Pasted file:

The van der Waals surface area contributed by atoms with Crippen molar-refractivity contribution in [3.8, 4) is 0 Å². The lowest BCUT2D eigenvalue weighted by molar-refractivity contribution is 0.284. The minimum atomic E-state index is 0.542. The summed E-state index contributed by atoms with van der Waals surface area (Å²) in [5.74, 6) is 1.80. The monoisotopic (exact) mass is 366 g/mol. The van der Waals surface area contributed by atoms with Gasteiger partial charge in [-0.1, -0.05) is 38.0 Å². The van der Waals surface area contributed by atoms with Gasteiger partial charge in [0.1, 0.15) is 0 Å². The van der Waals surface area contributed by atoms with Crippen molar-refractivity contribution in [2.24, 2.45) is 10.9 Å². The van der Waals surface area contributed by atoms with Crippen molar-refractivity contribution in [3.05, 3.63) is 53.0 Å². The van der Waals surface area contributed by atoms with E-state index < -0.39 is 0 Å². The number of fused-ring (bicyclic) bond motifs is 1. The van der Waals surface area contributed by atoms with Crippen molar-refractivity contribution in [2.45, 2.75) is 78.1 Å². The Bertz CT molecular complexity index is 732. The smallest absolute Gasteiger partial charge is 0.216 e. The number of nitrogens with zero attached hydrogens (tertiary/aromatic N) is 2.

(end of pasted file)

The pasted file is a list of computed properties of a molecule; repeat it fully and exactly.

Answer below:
The van der Waals surface area contributed by atoms with Crippen molar-refractivity contribution in [3.8, 4) is 0 Å². The lowest BCUT2D eigenvalue weighted by molar-refractivity contribution is 0.284. The minimum atomic E-state index is 0.542. The summed E-state index contributed by atoms with van der Waals surface area (Å²) in [5.74, 6) is 1.80. The monoisotopic (exact) mass is 366 g/mol. The van der Waals surface area contributed by atoms with Gasteiger partial charge in [-0.1, -0.05) is 38.0 Å². The van der Waals surface area contributed by atoms with Gasteiger partial charge in [0.1, 0.15) is 0 Å². The van der Waals surface area contributed by atoms with Crippen molar-refractivity contribution in [2.24, 2.45) is 10.9 Å². The van der Waals surface area contributed by atoms with Crippen molar-refractivity contribution in [3.05, 3.63) is 53.0 Å². The van der Waals surface area contributed by atoms with E-state index < -0.39 is 0 Å². The number of fused-ring (bicyclic) bond motifs is 1. The van der Waals surface area contributed by atoms with Crippen molar-refractivity contribution in [2.45, 2.75) is 78.1 Å². The Bertz CT molecular complexity index is 732. The smallest absolute Gasteiger partial charge is 0.216 e. The number of nitrogens with zero attached hydrogens (tertiary/aromatic N) is 2.